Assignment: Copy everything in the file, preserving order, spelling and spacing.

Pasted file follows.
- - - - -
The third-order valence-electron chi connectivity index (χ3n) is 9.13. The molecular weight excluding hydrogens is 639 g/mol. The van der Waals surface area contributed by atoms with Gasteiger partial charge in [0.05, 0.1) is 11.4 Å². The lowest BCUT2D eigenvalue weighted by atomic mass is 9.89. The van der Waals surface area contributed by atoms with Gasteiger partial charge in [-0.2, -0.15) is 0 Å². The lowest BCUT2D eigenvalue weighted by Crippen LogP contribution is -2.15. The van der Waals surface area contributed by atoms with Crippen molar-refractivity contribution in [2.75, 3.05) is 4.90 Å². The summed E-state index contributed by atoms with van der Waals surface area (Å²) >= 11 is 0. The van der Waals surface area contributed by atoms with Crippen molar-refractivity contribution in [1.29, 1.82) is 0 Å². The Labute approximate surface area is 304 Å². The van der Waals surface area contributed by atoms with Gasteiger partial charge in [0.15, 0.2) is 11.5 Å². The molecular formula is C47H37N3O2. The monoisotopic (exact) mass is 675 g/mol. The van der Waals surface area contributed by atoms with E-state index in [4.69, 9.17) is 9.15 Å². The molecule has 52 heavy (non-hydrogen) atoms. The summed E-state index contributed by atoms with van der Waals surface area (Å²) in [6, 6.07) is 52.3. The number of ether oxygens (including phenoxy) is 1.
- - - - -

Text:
The third-order valence-electron chi connectivity index (χ3n) is 9.13. The molecular weight excluding hydrogens is 639 g/mol. The van der Waals surface area contributed by atoms with Gasteiger partial charge in [0.05, 0.1) is 11.4 Å². The lowest BCUT2D eigenvalue weighted by atomic mass is 9.89. The van der Waals surface area contributed by atoms with Gasteiger partial charge in [-0.2, -0.15) is 0 Å². The lowest BCUT2D eigenvalue weighted by Crippen LogP contribution is -2.15. The van der Waals surface area contributed by atoms with Crippen molar-refractivity contribution in [2.75, 3.05) is 4.90 Å². The summed E-state index contributed by atoms with van der Waals surface area (Å²) >= 11 is 0. The van der Waals surface area contributed by atoms with Crippen molar-refractivity contribution in [1.29, 1.82) is 0 Å². The Labute approximate surface area is 304 Å². The van der Waals surface area contributed by atoms with Gasteiger partial charge in [0.15, 0.2) is 11.5 Å². The molecular formula is C47H37N3O2. The monoisotopic (exact) mass is 675 g/mol. The van der Waals surface area contributed by atoms with E-state index in [4.69, 9.17) is 9.15 Å². The molecule has 52 heavy (non-hydrogen) atoms. The summed E-state index contributed by atoms with van der Waals surface area (Å²) in [6, 6.07) is 52.3. The number of ether oxygens (including phenoxy) is 1.